Much of this turmoil is festering below the radar as suppliers are hesitant to speak out because they are still conducting business with many of the retailers in question. The threat to consumers is higher product costs, though retailers would argue they are recovering losses in an effort to keep prices low.
Darrell Rigby, a retail consultant with Bain & Co., has said retailers at times tend to be penny-wise and pound-foolish with their suppliers. He said suppliers can only be pushed so far because they do have the ultimate say over which retailers get to sell their products.
Fragrance and beauty aid supplier Coty sounded off on third party audit practices in a Credit Today blog: “No one seems to have control over these post audit firms … customers hire them and turn them loose on purchase orders. The problem is, these auditors don't know what deals were made between the supplier's sales department and the customer's buyers.”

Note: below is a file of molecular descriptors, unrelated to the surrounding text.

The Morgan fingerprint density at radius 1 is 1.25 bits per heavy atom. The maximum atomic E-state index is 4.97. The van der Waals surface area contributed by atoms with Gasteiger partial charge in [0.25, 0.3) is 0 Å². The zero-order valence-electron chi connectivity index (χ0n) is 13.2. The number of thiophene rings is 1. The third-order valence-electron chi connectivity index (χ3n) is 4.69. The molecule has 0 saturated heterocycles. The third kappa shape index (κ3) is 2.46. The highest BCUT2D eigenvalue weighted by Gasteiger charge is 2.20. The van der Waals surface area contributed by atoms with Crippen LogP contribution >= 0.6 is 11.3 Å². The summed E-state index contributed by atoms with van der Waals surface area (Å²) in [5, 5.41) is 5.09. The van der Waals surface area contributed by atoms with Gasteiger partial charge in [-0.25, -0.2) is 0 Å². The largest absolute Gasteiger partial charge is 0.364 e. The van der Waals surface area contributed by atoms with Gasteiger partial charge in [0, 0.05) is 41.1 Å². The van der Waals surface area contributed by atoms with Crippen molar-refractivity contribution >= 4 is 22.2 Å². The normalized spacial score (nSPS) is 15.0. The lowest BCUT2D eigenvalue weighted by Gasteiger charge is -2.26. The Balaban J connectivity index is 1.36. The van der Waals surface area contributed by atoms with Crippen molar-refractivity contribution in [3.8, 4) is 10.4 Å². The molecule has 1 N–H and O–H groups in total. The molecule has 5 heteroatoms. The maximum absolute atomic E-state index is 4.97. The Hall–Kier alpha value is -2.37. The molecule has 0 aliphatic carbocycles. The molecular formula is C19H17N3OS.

Coty notes these chargebacks and deductions play a significant role in the financial performance of suppliers as the siphon away profits.
Aditya Birla Minacs, a global business consultant firm, frequently blogs on the subject of claim chargebacks with some of the blogs encouraging suppliers to watch out for unauthorized deductions.
“It is always a challenge trying to keep up with a retailer’s list of compliances. When looking at a single deduction made by a retailer, it may not seem like a lot and quite often it is ignored. However, when deductions are added up at the end of the year it can significantly impact the bottom line. … The problem is with unauthorized deductions or chargebacks that are not legitimate,” noted a Minacs December 2011 blog.